You don’t have to look any further than FX’s Fargo for an example of why we’re currently experiencing what’s been labeled as the new Golden Age of Television. Set in the same world as the Coen Brothers’ 1997 Oscar-winning film but with new characters and a fresh story, FX’s Fargo debuted on April 15, 2014 and quickly became one of the most talked about shows on primetime television. Smart writing and an incredibly talented cast have made Fargo a must-see on Tuesday nights, and among the stand-outs in the ensemble is Oliver Platt who plays the self-proclaimed supermarket “king” Stavros Milos. In support of the series, Platt took part in a conference call to discuss all things Fargo including his character’s arc, Noah Hawley’s scripts, and why he signed up to be a part of this edgy dramatic series.
Oliver Platt Fargo Interview
What was your initial attraction to the role?
Oliver Platt: “Just such a muscular arc, you know? One of the first things you’re looking at is, ‘Where does the guy start and where does he end and how do they get him there?’ That’s what we yearn for as actors is that sort of distance to travel, and Noah laid that out in spades. It was a story that took this guy and took everything that he believed in and turned it on its head, and he didn’t know who it was, who was doing it to him. That’s the brilliance of the scheme is the ninja mind tricks.”
How much of a backstory were you made aware of in order to prepare for the role?
Oliver Platt: “You know, we developed this idea that he had come from Chicago with his family and that he was just on hard times; a devout man on hard times who is given this ‘gift’ – if you will. That was pretty much it. The material, itself, is pretty alive. That was pretty much it.”
Did you have any trepidation at all about starring in a show that’s based on a movie that’s so critically acclaimed and that people still hold so dearly in their hearts?
Oliver Platt: “The answer is absolutely. The stuff that I was shown, the story that I was told, the fact that Joel and Ethan [Coen] had blessed it was not insignificant. I have to say, I think that Noah’s done a pretty remarkable job of sort of threading that needle of writing in their tone, but he had his own voice, if you will. And, to me, it’s pretty impressive stuff.”
The series was shot during one of Calgary and Alberta’s coldest winters. What was that like and how did it affect your performance?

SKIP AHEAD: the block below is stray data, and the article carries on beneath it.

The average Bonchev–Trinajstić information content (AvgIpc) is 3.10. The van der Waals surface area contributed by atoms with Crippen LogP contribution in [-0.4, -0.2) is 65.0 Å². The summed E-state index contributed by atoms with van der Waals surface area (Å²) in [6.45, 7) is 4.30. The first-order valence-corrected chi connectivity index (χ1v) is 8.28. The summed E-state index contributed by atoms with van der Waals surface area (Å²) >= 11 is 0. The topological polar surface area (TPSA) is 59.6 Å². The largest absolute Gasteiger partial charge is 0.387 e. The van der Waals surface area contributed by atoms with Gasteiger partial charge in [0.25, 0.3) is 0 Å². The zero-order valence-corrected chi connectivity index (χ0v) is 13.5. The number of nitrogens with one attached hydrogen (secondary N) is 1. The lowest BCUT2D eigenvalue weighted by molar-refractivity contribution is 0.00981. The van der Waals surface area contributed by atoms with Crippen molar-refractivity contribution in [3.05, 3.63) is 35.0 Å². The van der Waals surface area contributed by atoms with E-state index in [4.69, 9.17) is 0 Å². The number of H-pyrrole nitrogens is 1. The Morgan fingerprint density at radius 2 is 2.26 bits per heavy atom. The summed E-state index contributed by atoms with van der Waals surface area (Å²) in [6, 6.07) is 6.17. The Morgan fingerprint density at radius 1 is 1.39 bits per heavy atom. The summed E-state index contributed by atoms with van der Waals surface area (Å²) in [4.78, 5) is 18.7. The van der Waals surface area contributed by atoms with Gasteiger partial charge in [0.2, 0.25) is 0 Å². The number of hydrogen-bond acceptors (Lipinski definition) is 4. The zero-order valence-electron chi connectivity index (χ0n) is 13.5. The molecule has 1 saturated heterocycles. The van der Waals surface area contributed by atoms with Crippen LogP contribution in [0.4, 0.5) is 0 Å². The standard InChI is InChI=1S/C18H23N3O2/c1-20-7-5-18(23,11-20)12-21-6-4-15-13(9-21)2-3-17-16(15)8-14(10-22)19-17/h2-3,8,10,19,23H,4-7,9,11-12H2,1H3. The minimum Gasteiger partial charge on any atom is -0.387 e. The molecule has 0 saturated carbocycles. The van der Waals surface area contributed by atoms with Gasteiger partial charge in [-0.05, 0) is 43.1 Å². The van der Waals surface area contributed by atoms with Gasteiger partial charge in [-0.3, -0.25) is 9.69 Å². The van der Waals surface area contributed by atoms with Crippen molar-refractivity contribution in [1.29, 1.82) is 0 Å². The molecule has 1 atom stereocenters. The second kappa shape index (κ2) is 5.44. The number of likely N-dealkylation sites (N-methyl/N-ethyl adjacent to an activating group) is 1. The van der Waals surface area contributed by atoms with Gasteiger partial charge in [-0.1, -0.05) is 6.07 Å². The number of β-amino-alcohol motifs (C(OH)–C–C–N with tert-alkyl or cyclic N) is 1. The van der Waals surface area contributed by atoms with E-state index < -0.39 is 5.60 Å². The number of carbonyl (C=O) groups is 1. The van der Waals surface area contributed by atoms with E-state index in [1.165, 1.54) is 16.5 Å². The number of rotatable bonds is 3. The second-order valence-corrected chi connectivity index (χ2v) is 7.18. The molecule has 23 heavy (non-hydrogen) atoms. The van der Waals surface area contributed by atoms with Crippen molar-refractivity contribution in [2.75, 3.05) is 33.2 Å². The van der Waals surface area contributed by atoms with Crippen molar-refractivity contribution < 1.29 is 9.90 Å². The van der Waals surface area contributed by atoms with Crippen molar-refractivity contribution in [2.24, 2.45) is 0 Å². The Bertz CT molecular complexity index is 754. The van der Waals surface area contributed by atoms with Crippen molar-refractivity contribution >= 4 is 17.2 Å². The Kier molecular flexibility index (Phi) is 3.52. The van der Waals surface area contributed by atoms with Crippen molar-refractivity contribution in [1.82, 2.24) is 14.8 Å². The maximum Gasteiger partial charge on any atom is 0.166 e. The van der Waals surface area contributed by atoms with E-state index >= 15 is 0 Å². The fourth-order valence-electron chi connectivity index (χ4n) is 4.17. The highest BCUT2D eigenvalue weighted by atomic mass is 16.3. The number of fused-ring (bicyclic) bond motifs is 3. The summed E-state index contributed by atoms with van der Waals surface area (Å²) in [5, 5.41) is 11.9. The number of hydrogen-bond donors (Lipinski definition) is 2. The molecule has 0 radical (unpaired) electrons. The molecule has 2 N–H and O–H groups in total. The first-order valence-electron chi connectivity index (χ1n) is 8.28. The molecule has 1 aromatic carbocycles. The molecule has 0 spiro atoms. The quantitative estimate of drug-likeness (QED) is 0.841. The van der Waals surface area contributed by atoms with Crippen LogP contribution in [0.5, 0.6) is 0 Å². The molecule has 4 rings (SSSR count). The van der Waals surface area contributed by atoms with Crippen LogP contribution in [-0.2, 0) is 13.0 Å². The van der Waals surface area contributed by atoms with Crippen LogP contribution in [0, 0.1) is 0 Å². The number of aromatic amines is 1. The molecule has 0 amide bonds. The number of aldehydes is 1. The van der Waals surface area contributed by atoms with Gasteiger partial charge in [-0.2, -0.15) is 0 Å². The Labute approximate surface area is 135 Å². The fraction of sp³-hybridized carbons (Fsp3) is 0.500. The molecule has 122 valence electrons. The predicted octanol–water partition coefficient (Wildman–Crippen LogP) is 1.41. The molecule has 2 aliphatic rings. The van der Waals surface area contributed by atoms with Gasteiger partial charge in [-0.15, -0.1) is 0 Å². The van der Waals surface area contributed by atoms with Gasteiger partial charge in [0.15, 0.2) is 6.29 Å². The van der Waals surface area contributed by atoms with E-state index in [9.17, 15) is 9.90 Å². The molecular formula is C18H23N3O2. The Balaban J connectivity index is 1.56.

Oliver Platt: “Well, it was funny. It was very, very cold when I was there, but then there was a little bit of the chinook, too, but apparently the chinook wasn’t visiting with the frequency that it usually did. There’s a scene that takes place in episode 6 that was pretty intense and we were in, I think, 10 degree below weather doing this stuff over and over again. What can I tell you? It helps in terms of you’re putting yourself in the position of what the character’s going through with Mother Nature giving you a huge assist. The landscape, it’s a very, very well chosen location in terms of feeding that sense of the expanse and sort of the desolation and maybe the loneliness of those people.”
Did you have any input into the choice of actor to play the younger version of your character?
Oliver Platt: “I thought they did a sensational piece of casting there myself. I was really surprised, and I thought that clearly they had that cross-fade in mind. If you’re going to sell that there better be some architectural similarity there, you know? I thought he was marvelous. I really did.”
Can you talk about the scene with the crickets? Were they all CG or did you have to work with real insects?
Oliver Platt: “It was a pleasant mix. There were inanimate crickets, there were animate crickets, and then there were imaginary crickets. It was one of those classic green screen situations […]with a lot of emotion to it, too. It was a lot of fun to shoot, it was a lot of fun to shoot, and I thought that the way the concentric circles of chaos that were created in the market, itself, was delightfully realized.”
Stavros goes from being broke to a man who believes God gave him this money and then to who he is now, this man who has so much power, and he’s even calling himself The King. How do you think he evolved into the man he is when Malvo [played by Billy Bob Thornton]comes into his life?
Oliver Platt: “Well, he built this extraordinary supermarket empire and he’s been very, very focused on the externals. You get the sense that Malvo detects a certain amount of that there, and he just has a nose for that kind of thing. He’s all about how everything’s looking. Obviously he doesn’t really feel he deserves it, which is probably why on some level […]he’s so focused on the theatricality of it all. I think that that’s where we are when Malvo shows up.”
Noah Hawley referred to your character as a typical Coen blustery autocrat with a very inflated sense of self. Given that the way the Coen Brothers use humor is very unique, did that affect your performance or did you let it all come from the writing?
Oliver Platt: “Yes, that’s usually the way you want to go about it is to let the writing guide your own sense of rhythm, and it’s very much in there. In the best case scenario you can’t see the joke. You know what I mean? It’s just arising organically out of the conflict that’s been created between the people in the scene, and the way the guy regards himself and all this stuff. It’s happening on a lot of different levels and you just get on the horse and you ride.”
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Fargo airs on FX on Tuesday nights at 10pm ET/PT.
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